“If you ask Lang to bring it he’ll bring it.”
Fede Alvarez’s Evil Dead reboot divided audiences, but I fall firmly on the pro side as I find it to be an incredibly visceral horror film brought to vivid life with incredibly effective effects work. His follow-up is a far different creation, one that found far more universal success at the box office, and it’s called…
Don’t Breathe (2016)
Commentators: Fede Alvarez (director/co-writer), Rodo Sayagues (co-writer), Stephen Lang (bad-ass actor)
1. They shot the opening scene ‐ a drone shot from high above that slowly comes in closer to reveal a man dragging a young woman down the street ‐ three times, and Lang says little Jane Levy eventually grew heavier each time.
2. The film was originally called Man in the Dark, but they’ve all come to love the current title. They also toyed with simply calling it The Blind Man at one point.
3. It was filmed in Detroit and Budapest.
4. Their animal wrangler handled everything from the dog to the very real ladybug.
5. Alvarez cameos as the illegal immigrant charged with murder in the news website at 8:42.
6. They point out the neighborhood contrasts against traditional scary houses in movies where the creepy, rundown home is the one to fear. “Here it’s the other way around. It’s the house that’s in good shape in a bad neighborhood, and for that reason be the one that is unsettling.”
7. Lang says all three of the “kids” are likable in their own way, but he doesn’t explain what exactly that way is with Money (Daniel Zovatto). Because seriously, that guy’s a dick.
8. They recorded this commentary before the film was released.
9. The nearly four-minute single tracking shot starting as they enter the door and ending with the blind man (Lang) is meant to introduce all of the rooms and elements that will soon be coming into play.
10. They researched various elements of the film to ensure accuracy with the details, but they never got to the bottom of whether or not that gas bottle idea is something people really use. Alvarez has heard stories about robbers using them on overnight train cars to knock out passengers before robbing them blind.
11. Alvarez never seriously considered doing it, but he says he “fantasized about making this movie black & white because there’s something so classic film noir” about parts of it.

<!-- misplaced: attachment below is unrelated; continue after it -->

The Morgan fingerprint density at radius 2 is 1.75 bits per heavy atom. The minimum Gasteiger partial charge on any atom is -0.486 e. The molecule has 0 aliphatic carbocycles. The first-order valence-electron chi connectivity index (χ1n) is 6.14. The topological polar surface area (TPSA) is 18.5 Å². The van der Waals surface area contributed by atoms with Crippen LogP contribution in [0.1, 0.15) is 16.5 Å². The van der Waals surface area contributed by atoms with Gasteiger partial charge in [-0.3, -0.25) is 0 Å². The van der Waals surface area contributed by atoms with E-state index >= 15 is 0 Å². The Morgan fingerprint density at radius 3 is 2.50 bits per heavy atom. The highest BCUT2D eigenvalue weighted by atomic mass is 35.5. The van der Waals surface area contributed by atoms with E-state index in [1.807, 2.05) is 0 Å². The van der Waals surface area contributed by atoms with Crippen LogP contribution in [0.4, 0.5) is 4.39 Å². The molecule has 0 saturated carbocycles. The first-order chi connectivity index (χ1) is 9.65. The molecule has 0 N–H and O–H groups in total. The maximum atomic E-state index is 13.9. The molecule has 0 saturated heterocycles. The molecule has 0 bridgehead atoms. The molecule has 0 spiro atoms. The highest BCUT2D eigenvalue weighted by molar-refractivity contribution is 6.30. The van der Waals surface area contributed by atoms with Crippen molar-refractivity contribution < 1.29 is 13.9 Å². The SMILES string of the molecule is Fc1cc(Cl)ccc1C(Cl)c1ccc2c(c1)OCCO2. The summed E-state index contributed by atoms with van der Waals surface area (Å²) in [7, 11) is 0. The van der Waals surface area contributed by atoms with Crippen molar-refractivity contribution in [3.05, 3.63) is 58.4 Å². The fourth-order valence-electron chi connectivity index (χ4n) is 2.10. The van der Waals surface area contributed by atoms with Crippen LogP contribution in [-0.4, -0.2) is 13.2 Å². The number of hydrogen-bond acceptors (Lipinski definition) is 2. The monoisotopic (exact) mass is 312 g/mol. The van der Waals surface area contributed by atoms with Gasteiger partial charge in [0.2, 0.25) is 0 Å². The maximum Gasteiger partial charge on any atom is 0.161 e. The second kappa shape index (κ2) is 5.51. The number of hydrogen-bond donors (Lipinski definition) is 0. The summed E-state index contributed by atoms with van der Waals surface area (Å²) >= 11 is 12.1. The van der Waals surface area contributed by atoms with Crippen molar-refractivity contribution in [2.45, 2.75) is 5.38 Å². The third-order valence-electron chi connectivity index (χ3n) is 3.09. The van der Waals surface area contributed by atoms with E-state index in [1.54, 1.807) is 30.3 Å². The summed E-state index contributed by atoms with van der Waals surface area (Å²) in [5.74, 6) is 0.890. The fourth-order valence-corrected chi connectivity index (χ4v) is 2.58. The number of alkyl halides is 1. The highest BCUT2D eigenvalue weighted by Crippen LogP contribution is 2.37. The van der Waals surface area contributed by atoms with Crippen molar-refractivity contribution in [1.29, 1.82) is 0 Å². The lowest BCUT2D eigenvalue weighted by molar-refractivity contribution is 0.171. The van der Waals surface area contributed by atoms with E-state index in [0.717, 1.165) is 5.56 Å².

12. Lang kept quiet between takes, and he thinks that led to some unintentional feelings of intimidation towards the three young leads.
13. Lang’s nickname is apparently “Slang.”
14. They made a point of counting all of the bullets used so that the moment where the blind man presses the gun to Alex’s (Dylan Minnette) head and pulls the trigger on an empty chamber doesn’t feel like a cheat.
15. The sequence in the faux-darkness was aided by having Levy and Minnette wear contact lenses designed to make their pupils look enlarged.
16. Alvarez seems to think there’s a moral gray area as far as who to root for saying “A lot of the things he’s doing he [the blind man] has the right to do them, and it makes this so complicated, so complex.” To clarify, Alvarez is saying this well after the reveal of the raped, impregnated, and imprisoned young woman in the basement. I think he’s right through the film’s first half of course, but once we see that girl it seems pretty clear Lang is playing a villain who needs killin’. They were worried that if the blind man dies the audience might feel bad about it.
17. That’s a CG hand when the blind man grabs Rocky (Levy) in the vent. Alvarez did the effect himself on his laptop. “I thought it was going to be a mock-up but it ended up in the movie.”
18. The shot of the blind man choking Rocky was inspired by Alfred Hitchcock’s quote about shooting love scenes like death scenes and death scenes like love scenes.
19. Alvarez added the beat of shoving the sperm-filled baster into the blind man’s mouth. He prepared some rebuttals for when Lang would inevitably say no to the suggestion, but the actor immediately said yes. “It’s like that old saying, you suck one turkey baster…”
20. I’m no fan of in medias res openings ‐- starting a film with a scene only to then jump back in time and follow the narrative back to that point ‐- but it’s especially egregious in a movie like this. It opens with Rocky being dragged through the street by the blind man, so every sequence of her trying to escape in the film is tainted by the knowledge that not only will she get free but that she’ll also be recaptured. It hurts the suspense up to that point and hurts the film in general. Alvarez sees it differently though saying “the ones that are over-thinking it maybe do remember, but a lot of people just forget and then suddenly you’re back there and they go ‘oh yeah they told me about it, I should have known better.’” As someone who’s apparently “over-thinking” the movie, I’d argue it’s a poor choice relying on the forgetfulness of viewers.
21. Earlier drafts of the script had Rocky going to the police and turning in the money, but they decided that wasn’t satisfying for the characters or the viewers. Instead, it becomes “a pact between criminals.” She leaves town in the end leaving us with the presumption that the sequel will see the blind man tracking her down apparently.
22. Alvarez designed the end credits sequence.
Best in Context-Free Commentary
“The dog was a sweetheart just like me.”
“For people that think this is some twisted movie thing that we came up with, a turkey baster and the sperm, it’s actually the way you do it. It’s medically accurate.”
“That might be the single most disgusting moment in the film right there.”
Don’t Breathe [Blu-ray]
As I said in my original review, Don’t Breathe is a fun thrill-ride hampered by a wholly unnecessary and suspense-ruining opening shot. The commentary track doesn’t reach those same levels of entertainment, but the trio offers some interesting technical details and anecdotes along the way.
Read more Commentary Commentary from the archives.